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Freestanding Backpacking Tents

Freestanding tents are very fast and easy to set up because they don't require tents stakes to pitch.
Freestanding tents are very fast and easy to set up because they don’t require tents stakes to pitch.

Have you even wanted to move your tent because the ground underneath was uncomfortable or you needed to make space for someone else at your tent site? Have you ever had to pitch your tent on a wooden platform, a sandy beach, or a rocky overlook where you couldn’t use tent stakes? I think everyone has had an experience like this at one time or another.

Freestanding tents are prefect for times like these because they stand up by themselves, without needing tent stakes. They set up quickly and are usually quite spacious because they have a dome-shaped interior that maximizes interior space. It’s surprising that they’re not more available, because they make perfect backpacking and thru-hiking tents.

What is a freestanding tent?

Freestanding tents are tents that you can pick up off the ground and move from one place to another without having to tear them down and set them back up. That’s probably the simplest definition.

Freestanding tents have specially designed tent poles that hold up the tent and don’t have to be staked to the ground using tent stakes. You’ll still want to use a stake or two to prevent them from blowing away in the wind, but they’re not necessary to set up the tent or keep it from collapsing around you.

Most freestanding tents hang from tent poles that use an exoskeleton pole architecture, shaped like a geodesic dome.
Most freestanding tents hang from tent poles that use an exoskeleton pole architecture, shaped like a geodesic dome.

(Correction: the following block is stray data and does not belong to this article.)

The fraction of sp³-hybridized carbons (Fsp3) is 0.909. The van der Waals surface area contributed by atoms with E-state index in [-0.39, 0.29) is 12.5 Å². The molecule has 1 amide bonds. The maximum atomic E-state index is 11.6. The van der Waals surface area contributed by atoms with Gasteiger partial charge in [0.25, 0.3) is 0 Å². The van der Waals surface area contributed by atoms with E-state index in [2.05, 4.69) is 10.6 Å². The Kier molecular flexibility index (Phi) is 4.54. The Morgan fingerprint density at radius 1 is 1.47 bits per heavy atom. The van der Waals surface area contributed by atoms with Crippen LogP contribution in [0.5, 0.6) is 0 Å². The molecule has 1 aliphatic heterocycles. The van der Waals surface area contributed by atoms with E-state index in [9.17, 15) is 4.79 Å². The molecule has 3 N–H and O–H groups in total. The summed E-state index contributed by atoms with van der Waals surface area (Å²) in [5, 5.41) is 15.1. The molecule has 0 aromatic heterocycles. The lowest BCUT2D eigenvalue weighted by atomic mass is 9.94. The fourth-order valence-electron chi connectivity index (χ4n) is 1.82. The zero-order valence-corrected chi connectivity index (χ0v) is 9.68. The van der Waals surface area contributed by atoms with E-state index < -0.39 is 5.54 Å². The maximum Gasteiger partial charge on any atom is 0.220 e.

Most freestanding tents hang from tent poles that use an exoskeleton pole architecture. An inner tent hangs from the poles using plastic hooks, while a rain fly is draped over the poles to waterproof the interior. The ends of the poles fit into plastic or metal connectors at the corners of the tent to stretch out the interior and eliminate the need for tent stakes. The rain fly is attached to the corners connectors, forming a self-contained unit that you pick up and move around wherever you want.

The tent poles in the freestanding Black Diamond Firstlight Tent are positioned inside and crossover each other.
The tent poles in the freestanding Black Diamond Firstlight Tent are positioned inside the tent and crossover each other, slotting into four corner hubs, that hold the single wall upright without stakes.

Some freestanding single-wall tents like the Black Diamond FirstLight and the Mountain Hardware Direkt2 have tent poles that cross-over each other and are set up inside the living space. The is a useful feature in winter when you want to get out of the cold and wind as quickly as possible. I’ve owned a FirstLight for close to 10 years and it’s an amazingly convenient tent to use in winter since it doesn’t have to be staked out to set up.

Lightweight Freestanding Tents

One or two person freestanding backpacking tents are relatively rare and there aren’t many of them available. If you can find one that weighs 3 pounds or less, grab it. Seriously. I can tell you from experience that you’ll probably hang on to your first freestanding tent for a long time, because it’s so convenient to use, not just for backpacking, but for car camping as well.

Here’s a list of the 1 and 2 person lightweight freestanding tents available today that weight 3 pounds or less.

TentSleep CapacityWeightConstructionSeasonsPole Type
Big Agnes Copper Spur UL 11 Person2 lbs, 4 ozDouble-walled3 SeasonExoskeleton
Big Agnes Copper Spur UL 22 Person2 lbs, 14 ozDouble-walled3 SeasonExoskeleton
Big Agnes Seedhouse SL 22 Person3 lbsDouble-walled3 SeasonExoskeleton
Big Sky International Soul1 Person2 lbs, 9 ozDouble-walled3 SeasonExoskeleton
Black Diamond Firstlight2 Person2lbs, 11ozSingle-walled4 SeasonInternal Crossover
Marmot EOS 1P1 Person2lbs, 13ozDouble-walled3 SeasonExoskeleton
Marmot Force 1P1 Person2lbs, 14ozDouble-walled3 SeasonExoskeleton
MSR Hubba NX Tent1 Person2lbs, 14ozDouble-walled3 SeasonExoskeleton
MountainHardware Direkt 22 Person2lbs, 11ozSingle-walled4 SeasonInternal Crossover
Tarptent Rainbow1 Person2lbs, 2 ozSingle-walled3 SeasonExoskeleton/Trekking Poles
Tarptent Double Rainbow2 Person2lbs, 9 ozSingle-walled3 SeasonExoskeleton/Trekking Poles

Semi-Freestanding Tents